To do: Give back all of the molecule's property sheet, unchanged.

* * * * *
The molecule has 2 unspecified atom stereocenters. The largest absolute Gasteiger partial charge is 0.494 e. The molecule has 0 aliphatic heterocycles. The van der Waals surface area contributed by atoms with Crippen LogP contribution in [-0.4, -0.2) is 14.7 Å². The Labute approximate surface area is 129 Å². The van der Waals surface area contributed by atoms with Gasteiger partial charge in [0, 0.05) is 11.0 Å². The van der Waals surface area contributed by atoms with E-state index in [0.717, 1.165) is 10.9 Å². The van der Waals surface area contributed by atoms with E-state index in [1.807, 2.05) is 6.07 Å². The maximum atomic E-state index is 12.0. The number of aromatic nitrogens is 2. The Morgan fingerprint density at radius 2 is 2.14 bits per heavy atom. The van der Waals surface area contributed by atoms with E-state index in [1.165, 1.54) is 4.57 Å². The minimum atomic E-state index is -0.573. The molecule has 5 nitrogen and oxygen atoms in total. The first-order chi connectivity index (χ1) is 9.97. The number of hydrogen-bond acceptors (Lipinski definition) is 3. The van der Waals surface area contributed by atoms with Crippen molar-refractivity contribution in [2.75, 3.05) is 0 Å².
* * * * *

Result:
The molecule has 2 unspecified atom stereocenters. The largest absolute Gasteiger partial charge is 0.494 e. The molecule has 0 aliphatic heterocycles. The van der Waals surface area contributed by atoms with Crippen LogP contribution in [-0.4, -0.2) is 14.7 Å². The Labute approximate surface area is 129 Å². The van der Waals surface area contributed by atoms with Gasteiger partial charge in [0, 0.05) is 11.0 Å². The van der Waals surface area contributed by atoms with E-state index in [0.717, 1.165) is 10.9 Å². The van der Waals surface area contributed by atoms with E-state index in [1.807, 2.05) is 6.07 Å². The maximum atomic E-state index is 12.0. The number of aromatic nitrogens is 2. The Morgan fingerprint density at radius 2 is 2.14 bits per heavy atom. The van der Waals surface area contributed by atoms with E-state index in [1.165, 1.54) is 4.57 Å². The minimum atomic E-state index is -0.573. The molecule has 5 nitrogen and oxygen atoms in total. The first-order chi connectivity index (χ1) is 9.97. The number of hydrogen-bond acceptors (Lipinski definition) is 3. The van der Waals surface area contributed by atoms with Crippen molar-refractivity contribution in [2.75, 3.05) is 0 Å².